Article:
TV Review: King of the Hill

King of the Hill.

Oh man, is there anything more impressive than voice actors? I’m using a bit of a rhetorical flourish here, but I’m only slightly exaggerating on how impressed I am by them. Voice actors will never, ever get their due in Hollywood or maybe even by the general public, but I am so amazed and impressed by them. Oh, and what if the voice actor co-created and wrote the show? And, oh, what if he did so after already creating one of the most iconic animated duos in American cultural history in Beavis and Butt-Head? That’s Mike Judge (and his co-partner in the endeavor, Greg Daniels), and the sitcom, King of the Hill. And if all of that wasn’t enough to impress you, Judge also taught himself how to animate. Yeah, the animation on the show isn’t some Pixar-quality animation, but still, self-taught! Plus, it works as the aesthetic for the vibe the show is bringing.

Now, I had obviously known about King of the Hill for years. It’s impossible not to, but I had never actually seen it. No joke, I’d never even seen a short clip from the show. Nothing to go off of. But, it’s on Hulu, and I decided to give it a whirl recently. I already finished the 12-episode first season, which debuted in 1997, in a matter of days, and am beginning the second season. There’s even a throughline with this sitcom and Beavis and Butt-Head I learned about watching this hilarious clip:

If you’ve seen King of the Hill, you recognize Tom Anderson from Beavis and Butt-Head as the voice of Hank Hill. Also, isn’t it so jarring to see the actual person behind the voice of these animated characters for which you associate the voice with the animated character’s face on the actual human being doing it? Especially when they’re able to jump from one to the other?

The premise of the show is similar to quite a few live-action sitcoms of the 1990s, such as King of Queens or Home Improvement, where the “every man” has to navigate every day life. Here, Hank Hill, who likes to tell us he’s a salesman of “propane and propane accessories,” his wife, Peggy, and his son, Bobby, are just normal, average Americans living in a fictional town in Texas, trying to navigate that life. A lot of the comedy centers around a classic of comedy: a man trying to be a “man,” but trying to “appease” his wife, and build a relationship with his son, but feelings and such. That makes for some of the hallmarks of jokes about traditional gender roles and such, but also, a chance for something interesting subversions of those tropes.

My favorite is when they’ll just be like, “Yep. Yep. Yep. Yeeep.” Also, of his friends, Bill cracks me up the most. He’s so insecure and unsure of himself, but obviously, tries to portray himself as a traditional man.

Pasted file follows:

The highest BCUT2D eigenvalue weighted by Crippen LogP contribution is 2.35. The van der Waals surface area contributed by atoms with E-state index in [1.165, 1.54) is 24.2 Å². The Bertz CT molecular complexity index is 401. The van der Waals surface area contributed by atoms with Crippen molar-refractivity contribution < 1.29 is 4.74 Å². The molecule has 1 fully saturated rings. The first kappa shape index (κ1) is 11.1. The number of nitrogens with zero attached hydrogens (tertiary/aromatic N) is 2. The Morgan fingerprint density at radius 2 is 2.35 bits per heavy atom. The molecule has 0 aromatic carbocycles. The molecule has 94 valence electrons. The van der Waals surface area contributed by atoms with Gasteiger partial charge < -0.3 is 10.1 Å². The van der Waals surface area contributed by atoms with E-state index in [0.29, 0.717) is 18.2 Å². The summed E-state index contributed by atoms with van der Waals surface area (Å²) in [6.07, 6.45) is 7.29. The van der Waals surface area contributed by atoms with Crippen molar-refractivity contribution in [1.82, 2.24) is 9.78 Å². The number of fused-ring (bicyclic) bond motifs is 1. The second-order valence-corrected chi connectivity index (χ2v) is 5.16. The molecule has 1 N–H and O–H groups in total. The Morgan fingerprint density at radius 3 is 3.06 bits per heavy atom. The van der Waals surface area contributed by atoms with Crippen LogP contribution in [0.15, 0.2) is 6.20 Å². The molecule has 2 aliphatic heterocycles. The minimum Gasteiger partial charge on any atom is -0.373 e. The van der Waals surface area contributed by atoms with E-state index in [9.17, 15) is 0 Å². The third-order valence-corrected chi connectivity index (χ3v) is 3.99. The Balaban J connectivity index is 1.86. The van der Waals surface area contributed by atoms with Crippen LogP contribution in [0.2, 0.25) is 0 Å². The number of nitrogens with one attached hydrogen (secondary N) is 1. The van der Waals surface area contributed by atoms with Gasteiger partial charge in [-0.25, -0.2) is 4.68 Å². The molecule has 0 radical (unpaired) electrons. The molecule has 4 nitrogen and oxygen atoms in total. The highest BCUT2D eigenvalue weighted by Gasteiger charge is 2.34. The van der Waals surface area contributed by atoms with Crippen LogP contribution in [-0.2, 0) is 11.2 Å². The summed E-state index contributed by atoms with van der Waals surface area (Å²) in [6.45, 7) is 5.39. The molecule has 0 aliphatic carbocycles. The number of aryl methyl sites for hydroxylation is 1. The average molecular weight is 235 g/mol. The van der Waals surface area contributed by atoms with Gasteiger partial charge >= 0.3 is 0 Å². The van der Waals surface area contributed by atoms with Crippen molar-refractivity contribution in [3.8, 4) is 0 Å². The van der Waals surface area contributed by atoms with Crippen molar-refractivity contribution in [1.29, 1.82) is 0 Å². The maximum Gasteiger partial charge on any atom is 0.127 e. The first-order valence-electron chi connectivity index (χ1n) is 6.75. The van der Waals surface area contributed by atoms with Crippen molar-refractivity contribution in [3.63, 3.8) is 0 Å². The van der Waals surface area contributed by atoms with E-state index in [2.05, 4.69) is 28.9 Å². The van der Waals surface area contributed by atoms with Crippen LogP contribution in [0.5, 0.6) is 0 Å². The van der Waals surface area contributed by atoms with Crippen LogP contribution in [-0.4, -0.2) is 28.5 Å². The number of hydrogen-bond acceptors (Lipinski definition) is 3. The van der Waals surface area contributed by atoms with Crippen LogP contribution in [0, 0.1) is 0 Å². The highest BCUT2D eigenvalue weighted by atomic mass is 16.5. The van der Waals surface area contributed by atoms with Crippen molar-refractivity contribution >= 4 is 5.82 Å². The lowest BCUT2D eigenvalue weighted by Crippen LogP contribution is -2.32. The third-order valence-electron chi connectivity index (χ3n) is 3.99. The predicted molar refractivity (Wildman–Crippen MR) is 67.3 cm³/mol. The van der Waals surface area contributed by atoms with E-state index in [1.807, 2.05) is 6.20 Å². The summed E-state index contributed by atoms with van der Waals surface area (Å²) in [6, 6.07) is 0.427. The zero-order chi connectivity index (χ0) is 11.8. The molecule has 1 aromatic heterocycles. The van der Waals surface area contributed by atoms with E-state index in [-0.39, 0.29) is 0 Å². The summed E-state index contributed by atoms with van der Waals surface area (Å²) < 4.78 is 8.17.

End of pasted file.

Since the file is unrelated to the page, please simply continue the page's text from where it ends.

Hank also has friends, Dale, Bill, and Boomhauer. Even having never seen the show, the image of all four of them standing out in the yard drinking beer and Boomhauer’s mumbling voice talking nonsense is something I’m quite familiar with. In fact, because of that image, I assumed most of the show centered on those relationships, but it’s more so (so far) about the family dynamics. Another one of the lines I know of just because the show is so ingrained in the culture is, “I tell you what,” in the Hank Hill southern drawl. He says that a lot and it always cracks me up.

The origin of the Boomhauer voice cracked me up, too:

So, yeah, the show is hilarious. I’ve been cracking up through these episodes. Yes, I’m not going to be the first person to say it’s refreshing to see something that feels like a honest-to-god reflection of middle class America, and not Hollywood’s idea of what middle class peeps would be like. The word for that is authentic. Hank trying to be a loving husband, but also wanting to be what he thinks a man should be in front of his friends makes for authentic, funny, interesting television. And for those who are meh on animation, just because animation is the vehicle doesn’t mean it can’t be funny and certainly doesn’t mean it can’t be touching. There are lot of touching moments! Those usually come when Hank tells Peggy and/or Bobby how much he loves them, even if he has to drag his feet and make mistakes through the whole episode to get there.

The second episode, “Square Peg,” might be the most hilarious episode of the first season, where the Hills deal with a classic problem: Teaching sex education to children. Peggy is a substitute teacher and is tasked with the objective (after Dale hilariously threatens the original teacher, and then tries to threaten Peggy, even though everyone knows it’s Dale). She’s mortified. Hank is mortified, and there’s a nice inversion here because Hank thinks the government should have no business in teaching their kids sex education, but is mortified to do it himself.

Also, I can’t not mention how weird Bobby is. He’s a goofy little critter. He falls in love with the queen of a red ant farm in one episode, a plastic beauty school head in another, and in general, is just a goofy kid. But that dynamic works up against the straight-laced personas of Hank and Peggy.

Yeah, it’s fun watching pretty people like those on Friends, and I love that show, and The Office is hilarious, and even my favorite sitcom, King of Queens, which is similar in a lot of ways to this, is fantastic, but I’m digging how — to use that word again — authentic King of the Hill is so far. Also, it’s nice to have a short, funny sitcom to turn to when you’re not feeling like an hour-long dramatic episode of something or a full-on film.

I know I’m many years later to it, but are there are other King of the Hill fans here?

Another hilarious episode is the pilot episode itself where Child Protective Services thinks Hank is beating up Bobby.

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